Rochester — For the second time in three years, record flooding along the southern shore of Lake Ontario and the tributaries of the St. Lawrence River are fracturing nerves of elected officials, homeowners and businesses alike. Extreme weather events and excessive flooding continue to be one of the most pressing issues facing residents and local governments, oftentimes relying on CSEA members to be first responders when crises occur.
On June 10, Gov. Andrew Cuomo addressed more than 300 stakeholders in Rochester outlining a new initiative called the REDI program, which he first revealed in May. At the conference, the Governor announced the creation of the Lake Ontario Resiliency and Economic Development Initiative (REDI). Governor Cuomo called it a long-term solution effort and will offer $300 million in new funding for struggling communities along the lake, St. Lawrence River and bordering tributaries.
New York state and local municipalities have been rolling out emergency resources along the lake as water levels have exceeded the record highs of 2017 when the state spent $100 million to repair damage to waterfront parks, properties and businesses.
CSEA member Dylan Crary, a Monroe County Park Supervisor at Ontario Beach Park, says his team needed to control the situation this year by making things happen first rather than responding to it after the fact.
“We have learned a lot on how to manage and move water so there are no interruptions of service here at the park. We have seen this before, so now we know how to work together with other municipalities to make sure the job gets done. Despite high river and lake levels, seeing some sandbags, a smaller beach front and some ponding in grassy areas, people are still going to come down here. We want to make sure their park experience is as enjoyable as possible.”
Crary, who also did a stint in the US Army, says communication between the Monroe County Department of Environmental Services team, NYS DOT employees and local government DPW workers, New York Army National Guard and the US Army Corps of Engineers has enhanced their mitigation efforts. “Our coordinated efforts yield better results and we continue to adapt to whatever comes our way. We have a great crew here and the result of our work speaks for itself.”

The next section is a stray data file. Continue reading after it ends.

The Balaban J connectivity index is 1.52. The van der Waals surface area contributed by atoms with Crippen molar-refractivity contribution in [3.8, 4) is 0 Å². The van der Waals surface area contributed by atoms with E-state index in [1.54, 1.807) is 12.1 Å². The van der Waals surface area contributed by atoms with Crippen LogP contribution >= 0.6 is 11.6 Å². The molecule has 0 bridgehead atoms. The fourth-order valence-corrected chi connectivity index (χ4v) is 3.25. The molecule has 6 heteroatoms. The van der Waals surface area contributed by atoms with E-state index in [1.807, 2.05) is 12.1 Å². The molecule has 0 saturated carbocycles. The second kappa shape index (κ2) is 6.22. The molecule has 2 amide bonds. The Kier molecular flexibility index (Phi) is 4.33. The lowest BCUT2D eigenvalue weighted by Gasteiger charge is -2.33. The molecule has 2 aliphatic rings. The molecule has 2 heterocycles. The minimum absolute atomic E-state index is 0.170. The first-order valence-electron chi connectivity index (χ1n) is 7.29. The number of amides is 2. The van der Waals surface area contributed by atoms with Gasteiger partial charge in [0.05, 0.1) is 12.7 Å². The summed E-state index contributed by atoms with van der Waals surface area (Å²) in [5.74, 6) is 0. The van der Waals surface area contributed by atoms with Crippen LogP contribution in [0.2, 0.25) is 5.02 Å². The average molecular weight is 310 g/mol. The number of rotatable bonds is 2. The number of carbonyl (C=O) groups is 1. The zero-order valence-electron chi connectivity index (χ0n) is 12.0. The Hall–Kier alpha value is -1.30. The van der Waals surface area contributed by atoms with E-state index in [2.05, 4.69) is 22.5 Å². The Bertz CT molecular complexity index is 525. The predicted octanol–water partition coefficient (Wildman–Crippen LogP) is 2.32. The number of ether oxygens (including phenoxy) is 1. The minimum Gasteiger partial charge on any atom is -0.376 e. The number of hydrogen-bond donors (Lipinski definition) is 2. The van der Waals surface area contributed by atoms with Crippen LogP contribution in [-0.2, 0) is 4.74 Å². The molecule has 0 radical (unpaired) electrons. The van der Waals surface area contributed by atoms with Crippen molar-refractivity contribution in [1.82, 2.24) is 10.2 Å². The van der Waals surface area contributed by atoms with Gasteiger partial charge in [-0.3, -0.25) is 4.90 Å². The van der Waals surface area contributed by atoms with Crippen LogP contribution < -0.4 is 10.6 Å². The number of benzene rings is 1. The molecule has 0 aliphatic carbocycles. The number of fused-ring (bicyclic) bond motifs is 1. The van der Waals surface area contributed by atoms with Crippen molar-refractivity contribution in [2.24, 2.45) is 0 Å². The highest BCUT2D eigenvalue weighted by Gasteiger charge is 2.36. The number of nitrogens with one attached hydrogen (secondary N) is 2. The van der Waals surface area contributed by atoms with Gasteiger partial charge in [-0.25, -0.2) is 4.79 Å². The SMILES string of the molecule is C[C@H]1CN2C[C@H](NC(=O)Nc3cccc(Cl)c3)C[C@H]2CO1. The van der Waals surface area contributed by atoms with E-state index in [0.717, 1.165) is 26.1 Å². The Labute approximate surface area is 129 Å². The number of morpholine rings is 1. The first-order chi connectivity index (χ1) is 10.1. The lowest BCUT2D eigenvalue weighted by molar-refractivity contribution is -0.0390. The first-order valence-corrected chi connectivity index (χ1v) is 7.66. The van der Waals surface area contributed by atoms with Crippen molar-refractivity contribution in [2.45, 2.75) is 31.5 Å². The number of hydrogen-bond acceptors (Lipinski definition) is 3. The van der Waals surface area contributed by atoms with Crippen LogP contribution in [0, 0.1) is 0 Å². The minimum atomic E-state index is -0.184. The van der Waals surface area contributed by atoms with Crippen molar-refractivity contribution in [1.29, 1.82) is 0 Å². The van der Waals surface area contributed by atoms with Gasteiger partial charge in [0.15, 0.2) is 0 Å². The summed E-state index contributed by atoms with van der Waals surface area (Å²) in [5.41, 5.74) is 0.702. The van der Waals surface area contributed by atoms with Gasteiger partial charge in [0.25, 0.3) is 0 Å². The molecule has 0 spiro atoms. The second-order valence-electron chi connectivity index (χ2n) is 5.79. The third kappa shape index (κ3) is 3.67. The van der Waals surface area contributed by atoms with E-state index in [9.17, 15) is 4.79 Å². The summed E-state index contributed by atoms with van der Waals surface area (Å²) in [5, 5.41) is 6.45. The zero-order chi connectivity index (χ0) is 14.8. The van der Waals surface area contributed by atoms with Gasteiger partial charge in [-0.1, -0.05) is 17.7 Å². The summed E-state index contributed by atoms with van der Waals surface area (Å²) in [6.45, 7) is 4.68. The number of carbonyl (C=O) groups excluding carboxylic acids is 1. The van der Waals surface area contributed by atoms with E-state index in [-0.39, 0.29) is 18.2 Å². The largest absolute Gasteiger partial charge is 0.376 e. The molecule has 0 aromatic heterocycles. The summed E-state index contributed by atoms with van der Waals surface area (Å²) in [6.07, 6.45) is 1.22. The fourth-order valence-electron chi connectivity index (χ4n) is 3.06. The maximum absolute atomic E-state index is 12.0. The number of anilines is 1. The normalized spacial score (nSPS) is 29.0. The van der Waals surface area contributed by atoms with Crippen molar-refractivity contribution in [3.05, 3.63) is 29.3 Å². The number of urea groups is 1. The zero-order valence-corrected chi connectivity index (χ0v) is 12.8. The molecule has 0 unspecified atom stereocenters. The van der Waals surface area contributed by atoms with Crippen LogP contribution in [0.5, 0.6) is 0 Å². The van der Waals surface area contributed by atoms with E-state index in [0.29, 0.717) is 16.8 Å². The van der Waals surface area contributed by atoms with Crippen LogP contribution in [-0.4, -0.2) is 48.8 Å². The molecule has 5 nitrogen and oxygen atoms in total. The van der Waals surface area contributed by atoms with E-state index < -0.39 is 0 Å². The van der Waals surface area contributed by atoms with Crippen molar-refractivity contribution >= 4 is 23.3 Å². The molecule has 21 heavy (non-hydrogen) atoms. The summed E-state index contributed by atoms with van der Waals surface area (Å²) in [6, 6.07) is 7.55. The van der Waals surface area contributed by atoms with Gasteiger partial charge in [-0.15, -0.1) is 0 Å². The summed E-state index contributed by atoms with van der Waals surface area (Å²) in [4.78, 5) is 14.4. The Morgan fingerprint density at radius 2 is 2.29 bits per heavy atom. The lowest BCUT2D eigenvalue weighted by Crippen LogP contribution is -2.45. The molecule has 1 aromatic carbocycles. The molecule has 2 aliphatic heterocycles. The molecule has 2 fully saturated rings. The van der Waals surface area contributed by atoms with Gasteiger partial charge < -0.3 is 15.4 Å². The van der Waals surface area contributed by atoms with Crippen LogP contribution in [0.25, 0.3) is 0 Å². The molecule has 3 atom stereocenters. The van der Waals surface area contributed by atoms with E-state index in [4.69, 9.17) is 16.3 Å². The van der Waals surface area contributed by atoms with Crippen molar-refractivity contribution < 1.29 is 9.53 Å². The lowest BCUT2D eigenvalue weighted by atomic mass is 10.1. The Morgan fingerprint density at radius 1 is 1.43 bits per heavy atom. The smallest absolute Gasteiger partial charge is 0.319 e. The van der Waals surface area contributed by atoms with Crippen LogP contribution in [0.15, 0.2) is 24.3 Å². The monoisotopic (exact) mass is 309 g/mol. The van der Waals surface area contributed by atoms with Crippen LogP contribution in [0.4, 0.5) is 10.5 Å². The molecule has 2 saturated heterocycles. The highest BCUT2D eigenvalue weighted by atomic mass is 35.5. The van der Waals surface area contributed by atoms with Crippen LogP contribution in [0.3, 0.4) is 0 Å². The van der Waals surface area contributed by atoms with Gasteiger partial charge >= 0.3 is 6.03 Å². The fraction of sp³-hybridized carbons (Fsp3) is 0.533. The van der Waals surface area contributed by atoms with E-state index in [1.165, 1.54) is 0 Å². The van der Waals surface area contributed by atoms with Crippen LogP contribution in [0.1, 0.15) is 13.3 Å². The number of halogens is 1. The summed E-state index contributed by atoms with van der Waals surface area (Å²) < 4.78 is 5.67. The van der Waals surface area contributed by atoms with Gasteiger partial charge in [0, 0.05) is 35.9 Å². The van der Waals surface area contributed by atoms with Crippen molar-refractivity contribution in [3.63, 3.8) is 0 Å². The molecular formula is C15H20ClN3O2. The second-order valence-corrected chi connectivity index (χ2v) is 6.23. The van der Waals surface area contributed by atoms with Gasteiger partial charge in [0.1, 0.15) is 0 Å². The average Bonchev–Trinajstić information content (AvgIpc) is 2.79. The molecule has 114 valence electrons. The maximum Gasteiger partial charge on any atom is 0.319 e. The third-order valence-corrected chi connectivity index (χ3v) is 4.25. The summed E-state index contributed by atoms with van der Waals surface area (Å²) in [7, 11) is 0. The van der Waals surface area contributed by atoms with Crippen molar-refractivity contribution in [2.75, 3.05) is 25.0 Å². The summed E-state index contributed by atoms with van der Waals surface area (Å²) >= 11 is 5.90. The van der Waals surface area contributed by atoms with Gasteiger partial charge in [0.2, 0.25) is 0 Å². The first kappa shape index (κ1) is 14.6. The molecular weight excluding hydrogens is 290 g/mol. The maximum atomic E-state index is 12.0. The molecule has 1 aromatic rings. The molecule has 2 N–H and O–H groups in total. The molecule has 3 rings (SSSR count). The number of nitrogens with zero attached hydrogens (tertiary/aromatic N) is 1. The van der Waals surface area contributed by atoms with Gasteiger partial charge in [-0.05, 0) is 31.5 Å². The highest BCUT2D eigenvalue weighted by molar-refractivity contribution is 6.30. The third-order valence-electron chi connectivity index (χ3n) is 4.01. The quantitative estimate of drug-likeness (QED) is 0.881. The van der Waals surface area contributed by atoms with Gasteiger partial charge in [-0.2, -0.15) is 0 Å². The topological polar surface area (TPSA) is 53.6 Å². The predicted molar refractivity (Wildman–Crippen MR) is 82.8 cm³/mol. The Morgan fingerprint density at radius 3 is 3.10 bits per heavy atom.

State Park workers adjust to a new normal
At Hamlin Beach State Park, large concrete barriers are still helping with erosion efforts in Area 1 at the shore. Park officials say they were being proactive leaving them in place after the 2017 flooding even though some visitors called them unsightly and unnecessary. “We did the right thing by leaving them there,” said Park Manager II Kate Gross. She added, “This year’s flooding was worse than before and it was not completely unexpected.”
“I guess flood mitigation work has become the new normal,” said CSEA member and Electrician John Wolfer who has worked for the Genesee State Parks Region for 14 years. “We send workers where they need to go if there is a demand. If we need people at Hamlin Beach State Park, we’ll send a crew from Letchworth State Park. We have to remain flexible. That is our job,” he said.
“I really love working here at the park,” said CSEA member Josh Flannery, who was cutting grass near Area 4 on a recent summer day. He added, “While the flood efforts take up some of our time during the spring months, we are basically back on summer schedule with keeping the park in good working condition. Take a look around, this place is beautiful.”
The eight lakefront watershed counties in the REDI plan include Niagara, Orleans, Monroe, Wayne, Cayuga, Oswego, Jefferson and St. Lawrence. State officials estimate funds for soft and hard infrastructure projects may be available before Labor Day of this year.
– Ove Overmyer